Makujina, John. Measuring the Music: Another Look at the Contemporary Christian Music Debate. Willow Street, PA: Old Paths Publications, 2002.

Myers, Kenneth. All God’s Children and Blue Suede Shoes: Christians and Popular Culture. Wheaton: Crossway Books, 1989.

Snoeberger, Mark A. “Noetic Sin, Neutrality, and Contextualization: How Culture Receives the Gospel.” Detroit Baptist Seminary Journal 9 (2004): 345–78.

Here is my syllabus for Philosophy in Music Ministry (MUMIN 4312), Tuesdays/Thursdays at 11:30.

Seminar in World Cultures and Congregational Song

taught by Scott Aniol

This is a doctoral seminar that integrates cross-cultural studies with congregational song. It lays a foundation of fundamental philosophical categories necessary for articulating a biblical methodology of contextualizing congregational song in foreign context and equips students to evaluate current research and writing in the fields of global worship and ethnodoxology.

I’m particularly excited about this seminar, because I’ve decided to structure the course around the collaborative writing of a literature review and proposal for further research in the fields of global and worship and ethnodoxology that the class will then submit to Artistic Theologian for possible publication.

Here are the required texts that will begin the course. The students will be adding to this list other reading that they discover and use to contribute to the class discussion and literature review.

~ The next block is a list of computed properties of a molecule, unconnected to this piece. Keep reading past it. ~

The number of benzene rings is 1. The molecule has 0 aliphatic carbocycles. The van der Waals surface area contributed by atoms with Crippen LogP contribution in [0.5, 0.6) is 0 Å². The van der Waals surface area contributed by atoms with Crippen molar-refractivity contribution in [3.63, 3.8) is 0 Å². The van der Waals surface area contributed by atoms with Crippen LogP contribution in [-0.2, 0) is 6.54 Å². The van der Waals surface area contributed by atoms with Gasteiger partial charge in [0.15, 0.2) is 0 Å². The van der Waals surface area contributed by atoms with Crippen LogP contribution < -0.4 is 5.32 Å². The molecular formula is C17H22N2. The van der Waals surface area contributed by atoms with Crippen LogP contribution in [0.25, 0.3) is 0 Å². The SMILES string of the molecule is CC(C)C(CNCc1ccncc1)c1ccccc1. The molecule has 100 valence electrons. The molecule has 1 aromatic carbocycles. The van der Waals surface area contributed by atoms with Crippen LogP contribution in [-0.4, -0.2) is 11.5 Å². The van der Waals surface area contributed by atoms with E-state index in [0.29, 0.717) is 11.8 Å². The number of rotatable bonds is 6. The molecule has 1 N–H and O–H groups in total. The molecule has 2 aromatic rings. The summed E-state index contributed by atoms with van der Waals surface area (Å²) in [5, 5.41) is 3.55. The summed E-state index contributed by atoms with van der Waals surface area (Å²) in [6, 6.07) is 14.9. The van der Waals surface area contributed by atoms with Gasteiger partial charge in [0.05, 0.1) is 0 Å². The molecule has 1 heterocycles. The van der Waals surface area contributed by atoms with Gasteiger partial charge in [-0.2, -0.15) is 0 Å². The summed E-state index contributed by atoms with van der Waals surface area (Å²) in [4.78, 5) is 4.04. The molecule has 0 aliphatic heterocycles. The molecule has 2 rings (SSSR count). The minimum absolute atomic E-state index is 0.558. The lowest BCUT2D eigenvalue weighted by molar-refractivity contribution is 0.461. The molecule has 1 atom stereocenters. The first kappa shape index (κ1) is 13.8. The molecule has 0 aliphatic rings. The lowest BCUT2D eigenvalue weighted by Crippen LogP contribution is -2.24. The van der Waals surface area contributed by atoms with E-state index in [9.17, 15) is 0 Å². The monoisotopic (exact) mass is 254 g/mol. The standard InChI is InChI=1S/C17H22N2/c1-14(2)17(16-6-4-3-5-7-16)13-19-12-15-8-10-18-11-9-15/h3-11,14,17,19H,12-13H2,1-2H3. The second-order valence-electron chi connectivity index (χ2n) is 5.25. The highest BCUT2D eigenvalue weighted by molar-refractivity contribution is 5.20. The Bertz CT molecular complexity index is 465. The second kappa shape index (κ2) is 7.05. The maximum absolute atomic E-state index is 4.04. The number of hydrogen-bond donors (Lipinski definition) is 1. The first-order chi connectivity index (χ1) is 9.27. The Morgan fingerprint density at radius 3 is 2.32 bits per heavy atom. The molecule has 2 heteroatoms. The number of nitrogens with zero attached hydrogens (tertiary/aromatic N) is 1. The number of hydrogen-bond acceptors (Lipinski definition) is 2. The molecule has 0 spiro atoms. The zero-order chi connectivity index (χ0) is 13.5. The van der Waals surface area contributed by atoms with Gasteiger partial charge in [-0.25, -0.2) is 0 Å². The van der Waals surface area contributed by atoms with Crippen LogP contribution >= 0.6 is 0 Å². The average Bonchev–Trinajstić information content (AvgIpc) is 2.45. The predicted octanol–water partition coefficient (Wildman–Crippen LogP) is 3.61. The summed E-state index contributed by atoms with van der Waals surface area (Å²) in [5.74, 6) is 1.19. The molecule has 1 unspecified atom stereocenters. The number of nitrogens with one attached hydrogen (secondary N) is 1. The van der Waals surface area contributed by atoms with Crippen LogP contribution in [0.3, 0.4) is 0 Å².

Hesselgrave, David J., and Edward Rommen. Contextualization: Meanings, Methods, and Models. Pasadena, CA: William Carey Library, 2003.

Krabill, James R, Frank Fortunato, Robin P Harris, and Brian Schrag, eds. Worship and Mission for the Global Church: An Ethnodoxology Handbook. Pasadena, CA: William Carey Library, 2013.

Here is my syllabus for Seminar in World Cultures and Congregational Song (MUMIN 7183), Tuesdays at 7:30.

Reformation and Postmodernism

taught by John Simons

This course is a study of the philosophy, music, and forms used in corporate worship during the Reformation as related to twenty-first-century worship issues.

Worship Resources

taught by Robert Pendergraft

This is a practicum course taught by one of our PhD students. It is a practical study and application of resources for personal and corporate worship.

Worship Arts

taught by David Toledo

This practicum, taught by one of our adjunct instructors, focuses on using various forms of art in corporate worship.

Doctoral Colloquium

I also have the opportunity to oversee our doctoral colloquium program. This course meets once per week and is required of all our doctoral students. The year is divided between guest lectures by our faculty and others and paper presentations from our own students. This is a great chance for our doctoral students (faculty and masters students often attend as well) to benefit from the work others have done as well as hone their own skills in research, writing, and presentation.

We have a great line-up of speakers this semester:

1/29 Dr. Bob Smith of our piano faculty will address the colloquium.

2/5 Dr. John Simons will speak on developing an undergraduate music curriculum.

2/13 Dr. Don Wyrtzen

2/26 Robin Harris, coordinator of the World Arts Program at the Graduate Institute of Applied Liguistics will speak about global worship and ethnodoxology

3/7-3/8 Our students will attend the regional meeting of the Evangelical Theological Society

3/19 I will speak on the relationship between worship music and denominationalism.

3/26 Our dean, Leo Day, will address the colloquium.

If you are in the Fort Worth area for any of these dates, you are welcome to join us at 11:30 in BL101 in the School of Church Music building!